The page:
SYDNEY – Australian Prime Minister John Howard said Wednesday he would strongly urge Mitsubishi Motors Corp. of Japan to maintain its car manufacturing operation in Adelaide during his two-day visit to Tokyo starting today.
Howard’s remarks at a National Press Club luncheon in Canberra followed reports from Japan the previous night that Mitsubishi, an affiliate of German-U.S. giant DaimlerChrysler AG, was planning to ditch its struggling Adelaide operation as part of its global restructuring program.
He said that while he had not been informed of any decision by Mitsubishi to close the Adelaide plant, he would address the issue during a meeting in Tokyo with Mitsubishi’s Chief Operating Officer Rolf Eckrodt.
“I would certainly be advocating very strongly that what the government has provided both at a federal and state level has been extremely generous and contains many incentives and assurances for a continued heavy investment by Mitsubishi in Australia,” Howard said.
He said Mitsubishi’s Australian subsidiary had benefited enormously from recent tax changes, including the removal of a wholesale sales tax on cars, as well as a loan of 20 million Australian dollars (about 1.27 billion yen) by the South Australia government. “We want (Mitsubishi) to stay in Australia,” he said. “We think we have a better economic and a much better lifestyle climate as well, and I’ll be putting all of those propositions to the company.”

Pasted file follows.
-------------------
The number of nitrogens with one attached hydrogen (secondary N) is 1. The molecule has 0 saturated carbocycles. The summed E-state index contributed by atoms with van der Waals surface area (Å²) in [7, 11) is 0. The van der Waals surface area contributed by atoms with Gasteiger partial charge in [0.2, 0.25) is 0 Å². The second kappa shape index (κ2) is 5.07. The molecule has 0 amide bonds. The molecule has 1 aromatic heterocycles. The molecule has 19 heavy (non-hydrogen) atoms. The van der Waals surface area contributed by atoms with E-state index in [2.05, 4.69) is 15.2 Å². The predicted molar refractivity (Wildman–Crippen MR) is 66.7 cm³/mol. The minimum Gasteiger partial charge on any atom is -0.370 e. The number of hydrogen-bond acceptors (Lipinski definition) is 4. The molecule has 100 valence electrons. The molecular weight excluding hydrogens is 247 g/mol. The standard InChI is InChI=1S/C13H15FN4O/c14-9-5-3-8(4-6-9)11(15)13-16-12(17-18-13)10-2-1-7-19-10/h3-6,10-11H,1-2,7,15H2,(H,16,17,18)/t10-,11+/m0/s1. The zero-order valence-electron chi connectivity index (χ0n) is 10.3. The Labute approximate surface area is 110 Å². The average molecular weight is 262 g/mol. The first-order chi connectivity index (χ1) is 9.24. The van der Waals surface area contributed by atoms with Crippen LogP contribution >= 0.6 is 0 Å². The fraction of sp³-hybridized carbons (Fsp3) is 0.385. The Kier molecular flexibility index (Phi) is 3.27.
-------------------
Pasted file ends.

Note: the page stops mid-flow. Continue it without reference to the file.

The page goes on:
Mitsubishi’s two factories in Adelaide employ about 4,000 people and are vital to the South Australia state economy.
The Australian Financial Review reported Tuesday that Mitsubishi Motors Australia Ltd. was on track to report a profit in the 2001 calendar year due to a rise in exports and favorable exchange rates. In 2000, Mitsubishi’s Australian operations recorded a loss of A$186.4 million on revenues of A$2.53 billion.
Opposition leader Kim Beazley said Tuesday he would uphold any incentives offered by Howard to Mitsubishi to maintain its manufacturing operations if the opposition wins elections due before yearend.
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